Illinois health experts are working to ensure that everyone enrolled in Medicaid is aware that the renewal process is underway for the first time in three years.
“During the public health emergency, their review process has been put on hold. And now that the public health emergency is over, that usual process of verifying every year that people who receive Medicaid are eligible to stay on Medicaid is underway,” said Dr. Derek Robinson, vice president and physician- leader of Blue Cross and Blue. Illinois Shield.
Dr. Markeita Moore, a pediatrician with the Advocate Medical Group in Evergreen Park, asked the families of his patients if they were aware that Medicaid eligibility checks were being carried out.
“Some of them knew about it and some didn’t. Some of them haven’t provided updated contact information because they’ve never gone through this type of process before,” Moore said.
The process is called redetermination. About 3.9 million people on Medicaid in Illinois must verify their eligibility or risk losing coverage.
“That’s about 1.6 million children who could be affected,” Moore said.
The renewal process begins with a letter that you should receive in the mail from the State of Illinois.
If a “Part A” form is inside, the state has already verified your eligibility and no action needs to be taken. The participant will automatically be re-enrolled in a Medicaid plan.
“One of the benefits the Department of Health and Family Services has taken is using certain programs that verify that individuals already meet Medicaid eligibility criteria, based on other services they are already receiving,” Robinson said.
Robinson is most concerned about people receiving “Part B” forms, which require documents to be submitted to the state.
“You can either do it over the phone or by mail or they can provide that information via the web, but it’s really important that people don’t miss it because we want to make sure people maintain access to their health insurance benefits,” Robinson said.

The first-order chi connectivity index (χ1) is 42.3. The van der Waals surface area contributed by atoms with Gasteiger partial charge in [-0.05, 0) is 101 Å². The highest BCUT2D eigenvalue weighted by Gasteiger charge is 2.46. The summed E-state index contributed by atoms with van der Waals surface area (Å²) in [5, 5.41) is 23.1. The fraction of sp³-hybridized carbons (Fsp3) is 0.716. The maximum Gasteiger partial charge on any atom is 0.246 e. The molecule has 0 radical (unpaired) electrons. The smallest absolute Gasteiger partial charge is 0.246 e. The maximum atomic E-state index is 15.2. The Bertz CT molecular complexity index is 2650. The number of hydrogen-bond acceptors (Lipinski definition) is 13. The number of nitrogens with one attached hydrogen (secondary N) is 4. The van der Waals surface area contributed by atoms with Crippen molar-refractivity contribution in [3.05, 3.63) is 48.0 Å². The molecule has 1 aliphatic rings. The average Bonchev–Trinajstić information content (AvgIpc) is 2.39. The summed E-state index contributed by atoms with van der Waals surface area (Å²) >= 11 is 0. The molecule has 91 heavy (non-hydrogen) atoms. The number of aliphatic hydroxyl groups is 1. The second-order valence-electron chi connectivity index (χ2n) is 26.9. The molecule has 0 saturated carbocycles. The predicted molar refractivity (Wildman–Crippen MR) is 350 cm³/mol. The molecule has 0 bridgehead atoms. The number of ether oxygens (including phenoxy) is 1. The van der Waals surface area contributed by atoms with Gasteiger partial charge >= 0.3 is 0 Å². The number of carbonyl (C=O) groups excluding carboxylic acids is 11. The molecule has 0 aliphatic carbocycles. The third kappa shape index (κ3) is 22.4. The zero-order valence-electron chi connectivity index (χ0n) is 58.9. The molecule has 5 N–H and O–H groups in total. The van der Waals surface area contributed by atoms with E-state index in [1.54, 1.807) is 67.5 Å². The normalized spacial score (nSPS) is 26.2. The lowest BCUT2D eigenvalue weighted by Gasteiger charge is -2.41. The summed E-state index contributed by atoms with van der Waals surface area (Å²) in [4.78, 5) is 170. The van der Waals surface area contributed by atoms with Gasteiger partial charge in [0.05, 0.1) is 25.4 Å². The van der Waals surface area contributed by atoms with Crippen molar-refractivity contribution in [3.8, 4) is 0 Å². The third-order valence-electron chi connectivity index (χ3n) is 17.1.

The state began sending out these letters in April for the first batch of renewals. If a participant has not yet received a letter in the mail, their renewal date is likely later in the year.
“The best thing customers can do is be ready to renew by going to ‘Manage My Case’ at www.abe.illinois.gov,” said Sergio Obregon, Special Assistant to the Director of the Department of Health and Illinois family services. . “They can verify their address. They can check their renewal date.
Illinois has decided to spread out its Medicaid renewals over a 12-month period, so there are multiple renewal dates within that period.
“The state set it up that way so that we don’t have masses of individuals falling off cover and still needing cover. So it happens, and it happens over that 12 month period, which I think is a really smart approach,” Robinson said.
Although the schedule includes a due date, with the first being June 1, 2023, the state offers a grace period of approximately two weeks after each due date.
“Technically they will have until June 15 to submit something electronically or over the phone, or to the Community Resource Center for Families, operated by the Department of Social Services, or if they mail it, it must reach us by the 15th to be registered,” Obregon said.
“If we don’t have that by the 15the, on the 16th, we will start this case going through the cancellation process. And if this case goes through the cancellation process, the first loss of coverage date will be effective July 1, 2023,” Obregon said.
The most important thing a Medicaid participant can do right now to make sure they don’t risk losing their coverage is to make sure their mailing address is correct.
“It is critical that clients update their contact information on file with the Illinois Medicaid program so that redetermination documents are sent to the correct and current address,” Obregon said.